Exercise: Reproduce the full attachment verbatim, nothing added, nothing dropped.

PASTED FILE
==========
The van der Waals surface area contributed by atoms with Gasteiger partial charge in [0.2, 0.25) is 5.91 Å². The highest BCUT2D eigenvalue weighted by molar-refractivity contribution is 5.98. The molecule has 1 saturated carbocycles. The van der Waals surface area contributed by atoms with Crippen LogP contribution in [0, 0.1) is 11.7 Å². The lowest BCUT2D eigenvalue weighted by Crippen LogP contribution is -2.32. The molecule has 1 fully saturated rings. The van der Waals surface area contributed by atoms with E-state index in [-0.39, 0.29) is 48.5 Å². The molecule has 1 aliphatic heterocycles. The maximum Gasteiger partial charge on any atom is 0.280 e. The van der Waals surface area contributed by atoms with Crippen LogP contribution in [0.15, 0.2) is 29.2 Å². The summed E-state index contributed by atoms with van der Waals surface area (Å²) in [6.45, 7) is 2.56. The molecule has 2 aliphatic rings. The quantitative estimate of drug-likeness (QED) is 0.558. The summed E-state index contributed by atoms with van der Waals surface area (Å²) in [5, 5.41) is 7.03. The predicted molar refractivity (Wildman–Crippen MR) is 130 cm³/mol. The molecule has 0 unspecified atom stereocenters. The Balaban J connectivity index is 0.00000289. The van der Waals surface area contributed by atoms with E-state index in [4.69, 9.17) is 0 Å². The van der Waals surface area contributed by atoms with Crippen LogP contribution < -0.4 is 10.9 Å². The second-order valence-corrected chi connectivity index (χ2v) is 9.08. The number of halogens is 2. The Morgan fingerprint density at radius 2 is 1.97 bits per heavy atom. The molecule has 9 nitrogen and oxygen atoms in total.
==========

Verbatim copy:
The van der Waals surface area contributed by atoms with Gasteiger partial charge in [0.2, 0.25) is 5.91 Å². The highest BCUT2D eigenvalue weighted by molar-refractivity contribution is 5.98. The molecule has 1 saturated carbocycles. The van der Waals surface area contributed by atoms with Crippen LogP contribution in [0, 0.1) is 11.7 Å². The lowest BCUT2D eigenvalue weighted by Crippen LogP contribution is -2.32. The molecule has 1 fully saturated rings. The van der Waals surface area contributed by atoms with E-state index in [-0.39, 0.29) is 48.5 Å². The molecule has 1 aliphatic heterocycles. The maximum Gasteiger partial charge on any atom is 0.280 e. The van der Waals surface area contributed by atoms with Crippen LogP contribution in [0.15, 0.2) is 29.2 Å². The summed E-state index contributed by atoms with van der Waals surface area (Å²) in [6.45, 7) is 2.56. The molecule has 2 aliphatic rings. The quantitative estimate of drug-likeness (QED) is 0.558. The summed E-state index contributed by atoms with van der Waals surface area (Å²) in [5, 5.41) is 7.03. The predicted molar refractivity (Wildman–Crippen MR) is 130 cm³/mol. The molecule has 0 unspecified atom stereocenters. The Balaban J connectivity index is 0.00000289. The van der Waals surface area contributed by atoms with E-state index in [4.69, 9.17) is 0 Å². The van der Waals surface area contributed by atoms with Crippen LogP contribution < -0.4 is 10.9 Å². The second-order valence-corrected chi connectivity index (χ2v) is 9.08. The number of halogens is 2. The Morgan fingerprint density at radius 2 is 1.97 bits per heavy atom. The molecule has 9 nitrogen and oxygen atoms in total.